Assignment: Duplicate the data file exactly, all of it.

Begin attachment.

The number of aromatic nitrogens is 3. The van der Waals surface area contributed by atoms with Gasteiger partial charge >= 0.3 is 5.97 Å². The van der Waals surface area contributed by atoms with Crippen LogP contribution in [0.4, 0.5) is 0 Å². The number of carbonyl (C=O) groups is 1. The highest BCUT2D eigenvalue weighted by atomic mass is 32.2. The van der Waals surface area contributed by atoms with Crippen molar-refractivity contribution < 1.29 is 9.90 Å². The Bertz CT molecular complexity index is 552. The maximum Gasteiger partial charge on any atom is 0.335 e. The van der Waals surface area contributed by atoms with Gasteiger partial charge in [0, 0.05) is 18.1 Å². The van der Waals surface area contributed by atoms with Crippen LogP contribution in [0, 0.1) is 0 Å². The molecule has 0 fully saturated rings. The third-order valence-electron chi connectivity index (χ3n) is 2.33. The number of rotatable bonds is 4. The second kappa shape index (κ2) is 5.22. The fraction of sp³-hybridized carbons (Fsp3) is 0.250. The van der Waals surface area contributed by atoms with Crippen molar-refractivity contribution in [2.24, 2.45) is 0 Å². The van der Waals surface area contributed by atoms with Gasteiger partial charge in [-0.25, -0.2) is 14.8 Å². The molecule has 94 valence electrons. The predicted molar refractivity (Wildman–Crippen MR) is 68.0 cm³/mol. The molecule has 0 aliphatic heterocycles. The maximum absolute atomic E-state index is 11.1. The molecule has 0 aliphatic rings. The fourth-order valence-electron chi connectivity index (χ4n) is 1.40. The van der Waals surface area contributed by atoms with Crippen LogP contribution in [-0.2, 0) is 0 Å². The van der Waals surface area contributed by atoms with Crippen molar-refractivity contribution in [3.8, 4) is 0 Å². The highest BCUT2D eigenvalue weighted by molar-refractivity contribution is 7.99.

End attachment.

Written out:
The number of aromatic nitrogens is 3. The van der Waals surface area contributed by atoms with Gasteiger partial charge >= 0.3 is 5.97 Å². The van der Waals surface area contributed by atoms with Crippen LogP contribution in [0.4, 0.5) is 0 Å². The number of carbonyl (C=O) groups is 1. The highest BCUT2D eigenvalue weighted by atomic mass is 32.2. The van der Waals surface area contributed by atoms with Crippen molar-refractivity contribution < 1.29 is 9.90 Å². The Bertz CT molecular complexity index is 552. The maximum Gasteiger partial charge on any atom is 0.335 e. The van der Waals surface area contributed by atoms with Gasteiger partial charge in [0, 0.05) is 18.1 Å². The van der Waals surface area contributed by atoms with Crippen LogP contribution in [0, 0.1) is 0 Å². The molecule has 0 fully saturated rings. The third-order valence-electron chi connectivity index (χ3n) is 2.33. The number of rotatable bonds is 4. The second kappa shape index (κ2) is 5.22. The fraction of sp³-hybridized carbons (Fsp3) is 0.250. The van der Waals surface area contributed by atoms with Crippen molar-refractivity contribution in [2.24, 2.45) is 0 Å². The van der Waals surface area contributed by atoms with Gasteiger partial charge in [-0.25, -0.2) is 14.8 Å². The molecule has 94 valence electrons. The predicted molar refractivity (Wildman–Crippen MR) is 68.0 cm³/mol. The molecule has 0 aliphatic heterocycles. The maximum absolute atomic E-state index is 11.1. The molecule has 0 aliphatic rings. The fourth-order valence-electron chi connectivity index (χ4n) is 1.40. The van der Waals surface area contributed by atoms with Crippen LogP contribution in [-0.2, 0) is 0 Å². The van der Waals surface area contributed by atoms with Crippen molar-refractivity contribution in [3.8, 4) is 0 Å². The highest BCUT2D eigenvalue weighted by molar-refractivity contribution is 7.99.